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Welby seeks gay marriage ‘bridge’

Justin Welby
Justin Welby would not be drawn on his previous opposition to same-sex marriage

The Archbishop of Canterbury has said he is trying to bridge a split in the Anglican Church over same-sex marriage.

The Most Rev Justin Welby told Radio 4’s Desert Island Discs he wanted to listen to both sides. He also admitted to moments of frustration on the issue.

He did not discuss his previous opposition to gay marriage, saying it would be “inappropriate” while the Church was debating it.

He also told the programme about growing up with an alcoholic father. On gay marriage, he told presenter Kirsty Young:

“When I listen to people I know that I’m listening to people for whom not just the issue of sexuality but the whole way in which the Church lives and exists and reaches out to people, what it looks like to be a holy church, is something on which they feel passionately and are deeply, deeply, deeply disagreeing. If you love them you listen carefully”.

The archbishop was also asked why he opposed same-sex marriage in the past. He told the programme:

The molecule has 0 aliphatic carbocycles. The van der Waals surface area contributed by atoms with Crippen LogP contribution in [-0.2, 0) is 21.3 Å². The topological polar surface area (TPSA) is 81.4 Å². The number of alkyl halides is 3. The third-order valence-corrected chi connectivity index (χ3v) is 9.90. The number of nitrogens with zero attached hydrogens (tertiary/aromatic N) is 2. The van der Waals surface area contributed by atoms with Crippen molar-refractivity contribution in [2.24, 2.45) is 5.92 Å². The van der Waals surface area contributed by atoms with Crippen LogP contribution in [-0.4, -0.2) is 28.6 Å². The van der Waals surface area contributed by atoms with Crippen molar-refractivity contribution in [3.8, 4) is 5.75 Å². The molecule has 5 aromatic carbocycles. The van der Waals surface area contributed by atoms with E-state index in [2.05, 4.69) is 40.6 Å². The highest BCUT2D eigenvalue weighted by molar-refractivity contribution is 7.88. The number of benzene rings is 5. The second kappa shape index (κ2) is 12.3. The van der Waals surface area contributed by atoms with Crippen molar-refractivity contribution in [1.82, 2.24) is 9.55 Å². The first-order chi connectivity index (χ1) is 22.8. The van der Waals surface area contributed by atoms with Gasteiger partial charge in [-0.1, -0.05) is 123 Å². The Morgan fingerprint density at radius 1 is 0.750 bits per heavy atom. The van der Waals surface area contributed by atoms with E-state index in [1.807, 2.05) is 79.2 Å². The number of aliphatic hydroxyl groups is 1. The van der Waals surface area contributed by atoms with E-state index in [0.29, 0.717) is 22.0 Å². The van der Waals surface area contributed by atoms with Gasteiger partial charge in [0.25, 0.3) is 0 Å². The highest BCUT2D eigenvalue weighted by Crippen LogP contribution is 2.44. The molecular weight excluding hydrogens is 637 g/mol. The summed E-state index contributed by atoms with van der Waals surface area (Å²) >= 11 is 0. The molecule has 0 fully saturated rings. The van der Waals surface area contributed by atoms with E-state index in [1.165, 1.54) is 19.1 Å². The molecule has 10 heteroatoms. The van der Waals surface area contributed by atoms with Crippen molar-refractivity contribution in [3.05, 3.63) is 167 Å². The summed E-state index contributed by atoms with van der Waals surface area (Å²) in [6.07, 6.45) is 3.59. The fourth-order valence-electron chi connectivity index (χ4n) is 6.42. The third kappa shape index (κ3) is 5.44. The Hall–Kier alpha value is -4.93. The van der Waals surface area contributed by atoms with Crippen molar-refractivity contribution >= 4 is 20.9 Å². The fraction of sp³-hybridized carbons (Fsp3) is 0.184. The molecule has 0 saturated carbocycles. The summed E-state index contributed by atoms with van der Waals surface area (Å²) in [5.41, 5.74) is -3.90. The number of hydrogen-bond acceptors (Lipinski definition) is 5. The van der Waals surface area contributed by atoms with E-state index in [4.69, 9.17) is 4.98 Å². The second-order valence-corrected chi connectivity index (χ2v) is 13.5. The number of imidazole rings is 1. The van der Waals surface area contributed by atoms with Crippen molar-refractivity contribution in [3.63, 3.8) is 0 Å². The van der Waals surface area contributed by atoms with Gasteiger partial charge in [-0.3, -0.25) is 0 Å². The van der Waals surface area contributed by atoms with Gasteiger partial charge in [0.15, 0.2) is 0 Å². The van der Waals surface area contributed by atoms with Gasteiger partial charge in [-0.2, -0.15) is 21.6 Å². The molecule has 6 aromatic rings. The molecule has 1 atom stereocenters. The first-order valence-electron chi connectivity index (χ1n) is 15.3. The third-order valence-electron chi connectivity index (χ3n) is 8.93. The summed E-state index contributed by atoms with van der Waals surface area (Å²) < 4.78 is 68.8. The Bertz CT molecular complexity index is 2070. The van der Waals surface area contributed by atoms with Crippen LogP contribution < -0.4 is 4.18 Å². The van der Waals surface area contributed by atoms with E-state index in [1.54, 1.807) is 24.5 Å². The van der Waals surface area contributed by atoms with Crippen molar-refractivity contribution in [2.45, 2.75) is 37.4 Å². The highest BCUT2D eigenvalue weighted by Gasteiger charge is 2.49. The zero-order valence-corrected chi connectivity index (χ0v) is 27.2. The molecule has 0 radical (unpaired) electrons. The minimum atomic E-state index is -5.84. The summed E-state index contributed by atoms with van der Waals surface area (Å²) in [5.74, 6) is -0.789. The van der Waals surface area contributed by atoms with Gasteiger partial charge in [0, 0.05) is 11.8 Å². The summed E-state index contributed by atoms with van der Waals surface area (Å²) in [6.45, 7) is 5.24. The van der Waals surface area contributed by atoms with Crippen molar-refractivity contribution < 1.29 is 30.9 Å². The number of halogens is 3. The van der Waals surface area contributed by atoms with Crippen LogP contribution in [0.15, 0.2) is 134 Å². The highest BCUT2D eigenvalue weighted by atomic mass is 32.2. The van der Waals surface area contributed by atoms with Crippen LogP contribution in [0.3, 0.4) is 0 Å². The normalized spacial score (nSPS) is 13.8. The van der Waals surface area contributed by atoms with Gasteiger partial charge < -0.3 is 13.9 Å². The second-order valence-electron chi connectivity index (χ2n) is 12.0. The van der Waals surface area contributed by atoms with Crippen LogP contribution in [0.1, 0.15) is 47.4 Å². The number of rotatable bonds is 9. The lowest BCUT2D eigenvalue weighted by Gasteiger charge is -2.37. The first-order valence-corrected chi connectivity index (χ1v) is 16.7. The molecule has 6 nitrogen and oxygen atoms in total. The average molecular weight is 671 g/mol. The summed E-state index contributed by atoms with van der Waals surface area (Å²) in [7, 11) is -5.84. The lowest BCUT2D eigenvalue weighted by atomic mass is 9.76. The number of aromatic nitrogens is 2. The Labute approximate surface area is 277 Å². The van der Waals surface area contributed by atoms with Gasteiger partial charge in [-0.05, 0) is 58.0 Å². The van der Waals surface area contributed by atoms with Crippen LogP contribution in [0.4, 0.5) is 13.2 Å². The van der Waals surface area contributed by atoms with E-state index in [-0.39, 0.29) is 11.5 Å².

“I’m really not going to answer the question very well because we’re now into conversations within the Church, both globally and locally, and I think if I weigh in at this stage it’s inappropriate.”

Sean Adl-Tabatabai, left, and Sinclair Treadway
The first gay marriages in England and Wales were celebrated in March this year

Earlier this year, the archbishop said the Church of England accepting gay marriage could be “catastrophic” for Christians in other parts of the world.

He warned Christians in Africa had been killed by people who associated their faith with homosexuality.

Same-sex marriage became legal in England and Wales in March, but was not supported by the Church. The law prohibits the Church of England from performing same-sex weddings.

The archbishop also told the programme dealing with his alcoholic father had been “very painful”. He recalled being left alone one Christmas while his father Gavin stayed in bed. “It was a grim day,” he said.

And he recalled his mother taking him for tea with Sir Winston Churchill, during which the former prime minister cried. The archbishop’s mother, Jane Gillian, had been Sir Winston’s private secretary.

“I remember a very, very old man. And he cried, I don’t know why. And because he cried, I cried. And then we sat and had tea. I’ve talked to her about it since, and she said ‘Well, he cried quite a lot’.”

You can hear Desert Island Discs on BBC Radio 4 on 21 December at 11:15 GMT or listen again later via the Radio 4 website

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